| Medical students protest outside the vice-chancellor’s office. Picture by Pradip Sanyal
Calcutta, Aug. 24: About 200 medical students thronged Calcutta University’s College Street campus today and put up a protest near the vice-chancellor’s office against the decision to advance the second MBBS examination by three months.
A couple of days ago, the students were told the second examination covering the third, fourth and fifth semesters of the MBBS course would be held from November 9, and not in February 2005 as it was scheduled.
After the fifth semester, two more examinations are held covering the remaining four semesters before the MBBS course can be completed.
Calcutta University authorities said they were preponing the examination to enable the MBBS students to write the all India examinations for higher studies at places like PGI Chandigarh or the All India Institute of Medical Sciences.
“Usually the all India level examinations clash with the final MBBS examination, which becomes a problem for our students,” said an official.
But the students argued that holding the second MBBS examination without finishing the course would only make matters worse for them. The third, fourth and fifth semester examination covers subjects like pathology, pharmacology, microbiology and forensic science.
“The MCI (Medical Council of India) guideline clearly says that the second MBBS examination can only be held after the fifth semester course is completed in 120 days starting August 23 this year. According to the norms, the exams can only be held in February but the authorities do not seem to be worried about it,” said a student of Calcutta Medical College and Hospital who had earlier met senior university officials to persuade them to change their mind.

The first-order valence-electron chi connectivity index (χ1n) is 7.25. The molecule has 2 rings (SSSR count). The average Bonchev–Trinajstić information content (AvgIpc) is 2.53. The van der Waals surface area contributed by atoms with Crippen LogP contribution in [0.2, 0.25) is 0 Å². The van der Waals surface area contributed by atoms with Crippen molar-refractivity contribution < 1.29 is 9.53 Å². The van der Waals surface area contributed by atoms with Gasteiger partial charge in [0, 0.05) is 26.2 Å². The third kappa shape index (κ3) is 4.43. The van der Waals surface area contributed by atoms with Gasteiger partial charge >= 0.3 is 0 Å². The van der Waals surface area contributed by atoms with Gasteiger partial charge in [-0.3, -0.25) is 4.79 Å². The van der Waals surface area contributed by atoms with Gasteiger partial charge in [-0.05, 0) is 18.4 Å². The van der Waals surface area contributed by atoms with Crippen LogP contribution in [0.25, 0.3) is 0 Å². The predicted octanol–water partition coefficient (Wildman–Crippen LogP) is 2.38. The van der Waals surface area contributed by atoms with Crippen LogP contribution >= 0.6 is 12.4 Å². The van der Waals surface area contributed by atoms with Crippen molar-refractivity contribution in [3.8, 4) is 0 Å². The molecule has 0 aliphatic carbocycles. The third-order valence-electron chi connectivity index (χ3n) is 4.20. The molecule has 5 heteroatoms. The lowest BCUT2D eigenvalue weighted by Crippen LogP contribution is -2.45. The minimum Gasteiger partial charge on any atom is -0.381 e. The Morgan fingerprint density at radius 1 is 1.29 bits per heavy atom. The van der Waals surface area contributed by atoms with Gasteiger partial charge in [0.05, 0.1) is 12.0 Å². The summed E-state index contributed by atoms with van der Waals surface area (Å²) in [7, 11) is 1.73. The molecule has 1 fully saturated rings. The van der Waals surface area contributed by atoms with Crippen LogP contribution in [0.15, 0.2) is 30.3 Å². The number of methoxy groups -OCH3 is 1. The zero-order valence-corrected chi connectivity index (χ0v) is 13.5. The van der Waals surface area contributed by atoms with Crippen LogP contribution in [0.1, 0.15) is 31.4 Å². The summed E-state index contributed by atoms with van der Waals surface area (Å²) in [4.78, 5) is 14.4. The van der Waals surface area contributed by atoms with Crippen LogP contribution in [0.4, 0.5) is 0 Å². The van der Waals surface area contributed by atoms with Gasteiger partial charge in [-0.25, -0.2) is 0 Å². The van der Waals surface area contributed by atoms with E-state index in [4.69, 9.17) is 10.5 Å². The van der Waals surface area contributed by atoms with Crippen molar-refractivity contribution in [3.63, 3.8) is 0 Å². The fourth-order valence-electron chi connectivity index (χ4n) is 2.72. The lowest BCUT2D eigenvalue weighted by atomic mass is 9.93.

The students argued that instead of such ad hoc measures, the government should reschedule the entire session to ensure that the MBBS examination does not clash with other all India tests.
“In any case, the AIIMS exams are held twice a year and, therefore, an MBBS passout does get a chance to appear for it,” another student claimed.
But with the university authorities remaining adamant, the students decided to meet vice-chancellor Ashis Banerjee. When he refused, the agitated students put up a demonstration outside his office.
Later, the students held an emergency meeting and decided to appeal to the Medical Council of India against the university’s stand.